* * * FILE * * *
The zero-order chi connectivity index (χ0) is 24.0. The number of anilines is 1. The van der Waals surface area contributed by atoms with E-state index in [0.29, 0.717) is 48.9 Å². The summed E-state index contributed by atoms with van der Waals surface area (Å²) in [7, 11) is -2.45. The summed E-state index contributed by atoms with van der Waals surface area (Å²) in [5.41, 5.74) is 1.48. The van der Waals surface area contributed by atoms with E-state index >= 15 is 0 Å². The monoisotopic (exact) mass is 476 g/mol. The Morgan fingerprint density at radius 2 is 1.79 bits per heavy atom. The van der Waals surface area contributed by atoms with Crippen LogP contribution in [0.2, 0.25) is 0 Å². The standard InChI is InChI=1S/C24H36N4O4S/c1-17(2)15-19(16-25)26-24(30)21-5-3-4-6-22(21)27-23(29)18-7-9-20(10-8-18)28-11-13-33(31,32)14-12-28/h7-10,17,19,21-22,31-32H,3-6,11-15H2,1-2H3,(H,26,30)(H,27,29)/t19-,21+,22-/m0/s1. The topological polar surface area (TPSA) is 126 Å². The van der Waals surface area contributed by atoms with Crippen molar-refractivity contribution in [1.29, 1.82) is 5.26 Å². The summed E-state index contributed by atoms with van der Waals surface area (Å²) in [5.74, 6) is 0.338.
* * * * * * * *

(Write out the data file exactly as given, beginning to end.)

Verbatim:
The zero-order chi connectivity index (χ0) is 24.0. The number of anilines is 1. The van der Waals surface area contributed by atoms with E-state index in [0.29, 0.717) is 48.9 Å². The summed E-state index contributed by atoms with van der Waals surface area (Å²) in [7, 11) is -2.45. The summed E-state index contributed by atoms with van der Waals surface area (Å²) in [5.41, 5.74) is 1.48. The van der Waals surface area contributed by atoms with E-state index >= 15 is 0 Å². The monoisotopic (exact) mass is 476 g/mol. The Morgan fingerprint density at radius 2 is 1.79 bits per heavy atom. The van der Waals surface area contributed by atoms with Crippen LogP contribution in [0.2, 0.25) is 0 Å². The standard InChI is InChI=1S/C24H36N4O4S/c1-17(2)15-19(16-25)26-24(30)21-5-3-4-6-22(21)27-23(29)18-7-9-20(10-8-18)28-11-13-33(31,32)14-12-28/h7-10,17,19,21-22,31-32H,3-6,11-15H2,1-2H3,(H,26,30)(H,27,29)/t19-,21+,22-/m0/s1. The topological polar surface area (TPSA) is 126 Å². The van der Waals surface area contributed by atoms with Crippen molar-refractivity contribution in [1.29, 1.82) is 5.26 Å². The summed E-state index contributed by atoms with van der Waals surface area (Å²) in [5.74, 6) is 0.338.